Advantage Global Entry? That’s not necessarily the case at the moment.
While Customs and Border Protection deals with the aforementioned processing delays, the agency itself encourages travelers who fly internationally once a year or less to bypass Global Entry and apply instead for TSA PreCheck, which, Langston says, has “not experienced those issues.”
In contrast to the monthslong waits for Global Entry processing, government estimates put wait times for a PreCheck interview at less than 2 weeks, with full PreCheck lane access typically approved within days of an interview.
Don’t forget to add your Known Traveler Number to your reservation.
Whether you enrolled in TSA PreCheck or Global Entry, you’ll need to follow one additional step to actually get expedited lane access.
You’ll receive a “Known Traveler Number” (or KTN) once approved. Be sure to add this number to the “secure traveler” line when filling in the details of your airline frequent flyer profile and all existing reservations.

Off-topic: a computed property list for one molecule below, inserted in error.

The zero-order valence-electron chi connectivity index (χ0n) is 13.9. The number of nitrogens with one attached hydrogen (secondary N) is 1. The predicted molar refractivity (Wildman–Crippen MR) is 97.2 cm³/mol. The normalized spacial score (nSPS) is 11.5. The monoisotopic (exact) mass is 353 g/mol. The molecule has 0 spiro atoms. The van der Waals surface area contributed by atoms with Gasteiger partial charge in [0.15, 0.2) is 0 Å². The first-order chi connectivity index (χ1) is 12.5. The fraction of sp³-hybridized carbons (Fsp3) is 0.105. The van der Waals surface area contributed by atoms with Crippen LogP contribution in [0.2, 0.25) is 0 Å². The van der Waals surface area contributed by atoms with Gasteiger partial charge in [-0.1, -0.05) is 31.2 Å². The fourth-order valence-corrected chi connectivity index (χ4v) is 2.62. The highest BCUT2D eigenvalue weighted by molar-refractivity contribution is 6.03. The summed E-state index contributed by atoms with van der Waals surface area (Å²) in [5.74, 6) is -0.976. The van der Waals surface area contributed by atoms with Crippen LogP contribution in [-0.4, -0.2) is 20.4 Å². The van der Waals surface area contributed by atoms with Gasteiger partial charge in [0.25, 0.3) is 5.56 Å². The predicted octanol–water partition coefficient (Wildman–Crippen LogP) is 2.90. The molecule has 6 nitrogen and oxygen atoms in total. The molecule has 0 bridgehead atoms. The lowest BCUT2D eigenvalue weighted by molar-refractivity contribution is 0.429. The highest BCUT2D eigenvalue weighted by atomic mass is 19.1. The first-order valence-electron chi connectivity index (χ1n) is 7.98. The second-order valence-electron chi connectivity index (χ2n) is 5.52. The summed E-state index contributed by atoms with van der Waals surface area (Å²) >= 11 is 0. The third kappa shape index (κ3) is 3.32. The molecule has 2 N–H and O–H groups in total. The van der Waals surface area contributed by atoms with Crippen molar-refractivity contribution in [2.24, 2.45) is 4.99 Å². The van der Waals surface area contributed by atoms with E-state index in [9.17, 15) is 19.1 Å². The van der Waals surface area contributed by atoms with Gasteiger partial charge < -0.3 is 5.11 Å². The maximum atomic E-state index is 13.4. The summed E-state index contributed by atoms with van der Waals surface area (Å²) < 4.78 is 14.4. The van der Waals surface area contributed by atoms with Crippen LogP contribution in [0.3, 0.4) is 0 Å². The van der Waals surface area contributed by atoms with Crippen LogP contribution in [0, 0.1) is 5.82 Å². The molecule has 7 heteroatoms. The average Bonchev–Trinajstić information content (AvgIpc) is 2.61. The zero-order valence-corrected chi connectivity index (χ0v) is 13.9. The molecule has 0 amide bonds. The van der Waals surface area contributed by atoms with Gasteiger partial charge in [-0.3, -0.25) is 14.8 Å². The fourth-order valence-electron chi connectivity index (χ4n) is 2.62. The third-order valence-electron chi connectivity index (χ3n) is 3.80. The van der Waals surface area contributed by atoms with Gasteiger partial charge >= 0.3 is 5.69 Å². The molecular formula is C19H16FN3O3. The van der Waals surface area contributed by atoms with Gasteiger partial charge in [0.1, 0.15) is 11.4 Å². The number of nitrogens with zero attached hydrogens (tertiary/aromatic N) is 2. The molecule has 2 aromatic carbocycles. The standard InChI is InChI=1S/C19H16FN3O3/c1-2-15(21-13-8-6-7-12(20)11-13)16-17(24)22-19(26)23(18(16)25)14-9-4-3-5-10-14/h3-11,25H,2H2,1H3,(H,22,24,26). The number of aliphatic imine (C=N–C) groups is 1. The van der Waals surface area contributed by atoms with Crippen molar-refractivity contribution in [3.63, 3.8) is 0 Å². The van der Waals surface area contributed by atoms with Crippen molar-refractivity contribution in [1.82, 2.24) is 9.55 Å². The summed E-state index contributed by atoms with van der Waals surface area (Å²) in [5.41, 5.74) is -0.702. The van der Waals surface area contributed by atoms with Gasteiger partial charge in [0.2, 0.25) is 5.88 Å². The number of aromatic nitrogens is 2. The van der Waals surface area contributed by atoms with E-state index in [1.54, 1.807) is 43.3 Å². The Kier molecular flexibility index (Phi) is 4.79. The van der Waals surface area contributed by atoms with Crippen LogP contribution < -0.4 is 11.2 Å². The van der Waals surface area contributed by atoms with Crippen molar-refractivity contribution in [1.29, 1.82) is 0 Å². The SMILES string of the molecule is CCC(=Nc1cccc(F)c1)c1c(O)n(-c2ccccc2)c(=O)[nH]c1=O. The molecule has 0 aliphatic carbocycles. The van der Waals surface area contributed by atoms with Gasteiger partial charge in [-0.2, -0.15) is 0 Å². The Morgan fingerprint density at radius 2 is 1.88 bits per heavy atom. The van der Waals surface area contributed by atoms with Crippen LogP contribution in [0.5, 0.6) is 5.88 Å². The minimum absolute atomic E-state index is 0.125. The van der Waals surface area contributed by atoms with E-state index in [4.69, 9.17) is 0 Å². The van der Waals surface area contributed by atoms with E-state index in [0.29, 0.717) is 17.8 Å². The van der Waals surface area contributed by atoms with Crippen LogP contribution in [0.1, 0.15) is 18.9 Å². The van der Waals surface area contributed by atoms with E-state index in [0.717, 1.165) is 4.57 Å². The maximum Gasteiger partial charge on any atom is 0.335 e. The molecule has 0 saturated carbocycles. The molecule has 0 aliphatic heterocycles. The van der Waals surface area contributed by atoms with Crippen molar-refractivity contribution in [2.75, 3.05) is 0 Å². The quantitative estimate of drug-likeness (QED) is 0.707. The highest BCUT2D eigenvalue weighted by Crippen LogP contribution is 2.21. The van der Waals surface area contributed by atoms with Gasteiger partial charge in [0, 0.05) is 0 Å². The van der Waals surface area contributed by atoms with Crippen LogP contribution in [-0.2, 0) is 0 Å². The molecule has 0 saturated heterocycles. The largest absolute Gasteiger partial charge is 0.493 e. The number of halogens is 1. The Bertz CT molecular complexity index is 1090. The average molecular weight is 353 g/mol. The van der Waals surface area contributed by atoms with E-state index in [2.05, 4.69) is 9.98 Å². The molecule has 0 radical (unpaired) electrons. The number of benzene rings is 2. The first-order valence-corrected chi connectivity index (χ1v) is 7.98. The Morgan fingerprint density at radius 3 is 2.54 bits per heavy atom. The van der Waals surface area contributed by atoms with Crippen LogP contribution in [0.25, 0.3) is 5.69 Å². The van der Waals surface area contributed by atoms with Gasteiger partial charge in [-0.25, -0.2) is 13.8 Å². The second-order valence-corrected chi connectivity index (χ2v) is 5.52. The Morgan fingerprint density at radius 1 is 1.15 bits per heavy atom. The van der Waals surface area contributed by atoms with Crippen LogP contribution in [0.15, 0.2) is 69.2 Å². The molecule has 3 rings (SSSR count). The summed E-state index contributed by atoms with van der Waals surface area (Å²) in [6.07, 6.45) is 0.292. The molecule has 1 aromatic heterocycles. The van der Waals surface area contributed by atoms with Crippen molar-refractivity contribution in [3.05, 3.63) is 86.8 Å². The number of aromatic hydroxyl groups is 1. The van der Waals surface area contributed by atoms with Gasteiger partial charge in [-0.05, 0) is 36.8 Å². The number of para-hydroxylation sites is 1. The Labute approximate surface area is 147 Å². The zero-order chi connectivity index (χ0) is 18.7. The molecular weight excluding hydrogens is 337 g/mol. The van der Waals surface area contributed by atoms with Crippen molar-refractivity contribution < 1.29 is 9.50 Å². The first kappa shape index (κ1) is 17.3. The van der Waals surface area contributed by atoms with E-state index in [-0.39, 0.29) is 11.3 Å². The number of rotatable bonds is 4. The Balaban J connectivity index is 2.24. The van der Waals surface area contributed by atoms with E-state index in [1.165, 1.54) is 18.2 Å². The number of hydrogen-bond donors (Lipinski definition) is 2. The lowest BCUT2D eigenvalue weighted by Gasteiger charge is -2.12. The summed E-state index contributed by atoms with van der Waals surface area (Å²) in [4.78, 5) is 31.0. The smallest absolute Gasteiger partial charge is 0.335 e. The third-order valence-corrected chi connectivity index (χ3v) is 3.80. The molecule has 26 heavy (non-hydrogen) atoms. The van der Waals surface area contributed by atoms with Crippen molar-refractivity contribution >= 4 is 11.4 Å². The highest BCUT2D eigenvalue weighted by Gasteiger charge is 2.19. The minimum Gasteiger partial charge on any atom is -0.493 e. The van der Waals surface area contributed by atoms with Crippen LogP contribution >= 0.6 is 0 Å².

This is how the airline will know to add “TSA PreCheck” to your boarding pass. You certainly don’t want to go through the enrollment process without getting any of the benefits.
Ultimately, the TSA considers the record number of active PreCheck members a positive sign, arguing that having a higher portion of the traveling public prescreened makes air travel more efficient and secure.
“This is a win-win program,” Langston said. “For the TSA, we [can] focus on higher-risk passengers … And then for the traveler, they get the benefit of traveling with greater ease, and faster.”